We also organize scientific debates and the Friday Talks, which have been held online as a result of the pandemic, leading to an increase in participation. A forum for exchanging ideas where the research groups share the latest advances in marine science.

Talks 2019-2020

39
TOTAL NUMBER OF TALKS (*Some talks have more than one speaker)
23
Women speakers
29
Men speakers

From Challenges to Research

We are committed to research to face the great global challenges and foster the sustainable development

Publications

2019

246
ARTICLES

1st Decile

1st Quartile

2020

285
ARTICLES

1st Decile

1st Quartile

En 2019-2020

37
Papers in journals with an impact factor >15
Open Access
76
Publications in open access
First author ratio
48
Women
52
Men

Selected publications within the ICM research challenges

CLIMATE

This article presents the pymedeas model for modelling the energy transition; a very complex task involving the integration of factors that interact in a non-linear way: environmental impact, scarcity of resources and economic viability

Solé J., R. Samsó, E. García-Ladona, A. García-Olivares , J. Ballabrera-Poy, T. Madurell, A. Turiel, O. Osychenko, et al., 2020, Modelling the renewable transition: Scenarios and pathways for a decarbonized future using pymedeas, a new open-source energy systems model. Renewable and Sustainable Energy Reviews, 132, doi.org/10.1016/j.rser.2020.110105

In the Antarctic Ocean, extracellular polysaccharide polymers, which are so important for the export of carbon to the deep ocean and atmosphere, are produced mainly by phytoplankton as an adaptation to the cold of sea ice and the bright light of the polar summer

Zamanillo, M., Ortega-Retuerta, E., Nunes, S., Estrada, M., Sala, M. M., Royer, S.-J., Lopez-Sandoval, D. C., Emelianov, M., Vaque, D., Marrase, C., & Simo, R. (2019). Distribution of transparent exopolymer particles (TEP) in distinct regions of the Southern Ocean. The Science of the Total Environment, 691, 736–748, https://doi.org/10.1016/j.scitotenv.2019.06.524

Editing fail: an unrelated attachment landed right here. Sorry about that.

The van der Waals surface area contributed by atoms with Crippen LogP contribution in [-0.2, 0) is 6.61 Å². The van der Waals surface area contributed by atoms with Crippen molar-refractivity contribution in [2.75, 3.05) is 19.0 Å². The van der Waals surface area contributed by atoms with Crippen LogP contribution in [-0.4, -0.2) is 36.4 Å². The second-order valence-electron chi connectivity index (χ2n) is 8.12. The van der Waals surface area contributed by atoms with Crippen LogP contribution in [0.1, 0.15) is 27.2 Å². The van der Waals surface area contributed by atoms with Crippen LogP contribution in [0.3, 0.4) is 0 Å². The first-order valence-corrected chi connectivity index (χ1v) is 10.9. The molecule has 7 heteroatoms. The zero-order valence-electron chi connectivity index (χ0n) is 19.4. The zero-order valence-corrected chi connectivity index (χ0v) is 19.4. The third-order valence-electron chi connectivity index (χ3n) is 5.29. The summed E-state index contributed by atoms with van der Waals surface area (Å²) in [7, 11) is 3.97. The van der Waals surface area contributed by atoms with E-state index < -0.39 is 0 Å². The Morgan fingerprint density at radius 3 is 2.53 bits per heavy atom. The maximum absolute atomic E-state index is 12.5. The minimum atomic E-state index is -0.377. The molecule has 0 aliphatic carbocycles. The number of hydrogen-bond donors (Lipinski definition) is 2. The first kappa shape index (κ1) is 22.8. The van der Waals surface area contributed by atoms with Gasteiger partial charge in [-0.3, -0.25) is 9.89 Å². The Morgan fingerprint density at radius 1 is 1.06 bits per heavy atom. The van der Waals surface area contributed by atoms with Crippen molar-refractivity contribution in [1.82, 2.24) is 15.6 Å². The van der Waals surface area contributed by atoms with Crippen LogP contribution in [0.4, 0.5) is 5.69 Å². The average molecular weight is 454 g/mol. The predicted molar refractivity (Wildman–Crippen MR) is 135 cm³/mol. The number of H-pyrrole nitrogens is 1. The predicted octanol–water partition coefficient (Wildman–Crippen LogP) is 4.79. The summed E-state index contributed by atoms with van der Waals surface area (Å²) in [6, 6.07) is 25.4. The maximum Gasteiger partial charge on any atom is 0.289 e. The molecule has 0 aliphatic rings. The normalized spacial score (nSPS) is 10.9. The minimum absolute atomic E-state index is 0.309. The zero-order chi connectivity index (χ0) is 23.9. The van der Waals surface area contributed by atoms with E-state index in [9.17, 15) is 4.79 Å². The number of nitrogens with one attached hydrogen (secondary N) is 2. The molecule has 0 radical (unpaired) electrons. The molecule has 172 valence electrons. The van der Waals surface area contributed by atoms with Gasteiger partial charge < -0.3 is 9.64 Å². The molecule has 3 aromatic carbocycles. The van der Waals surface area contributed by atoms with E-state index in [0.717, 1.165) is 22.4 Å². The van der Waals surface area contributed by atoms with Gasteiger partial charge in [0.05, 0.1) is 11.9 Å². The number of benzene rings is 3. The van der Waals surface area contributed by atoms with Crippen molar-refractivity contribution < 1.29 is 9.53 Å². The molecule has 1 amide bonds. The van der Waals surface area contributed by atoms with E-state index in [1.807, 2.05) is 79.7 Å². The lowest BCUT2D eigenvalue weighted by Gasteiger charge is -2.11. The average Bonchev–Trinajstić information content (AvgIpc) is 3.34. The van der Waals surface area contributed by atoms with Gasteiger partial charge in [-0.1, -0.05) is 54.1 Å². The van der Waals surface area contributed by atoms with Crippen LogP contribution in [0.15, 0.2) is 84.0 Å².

Developing tools for promoting collaborative observation networks is key to understanding the impact of mass mortality of marine organisms associated with the warming of the Mediterranean and being able to take measures aimed at adapting to and mitigating the effects of climate change

Garrabou J, Gómez-Gras D, Ledoux J-B, Linares C, et al. 2019 Collaborative Database to Track Mass Mortality Events in the Mediterranean Sea. Front. Mar. Sci. 6:707. https:/doi.org/10.3389/fmars.2019.00707
LIFE

Underwater robots are a key complement to acoustic reception stations set on the seabed to study and recover deep-sea species exploited by humans in their own habitat, such as the Norway lobster

Masmitja, I., Navarro, J., Gomariz, S., Aguzzi, J., Kieft, B., O’Reilly, T., Katija, K., Bouvet, P.-J., Fannjiang, C., Vigo, M., Puig P, Alcocer A, Vallicrosa G, Palomeras N, Carreras N, del Rio J, Company JB, 2020, Mobile robotic platforms for the acoustic tracking of deep-sea demersal fishery resources. Science Robotics, 5

Description of the mechanism by which sea bass acquire the ‘domestication syndrome’: changes in the behaviour and physical appearance of animals caused by rearing in an environment that is not their natural habitat

Anastasiadi, D., Piferrer, F. 2019. Epimutations in developmental genes underlie the onset of domestication in farmed European sea bass. Molecular Biology and Evolution, 36: 2252–2264. doi.org/10.1093/molbev/msz153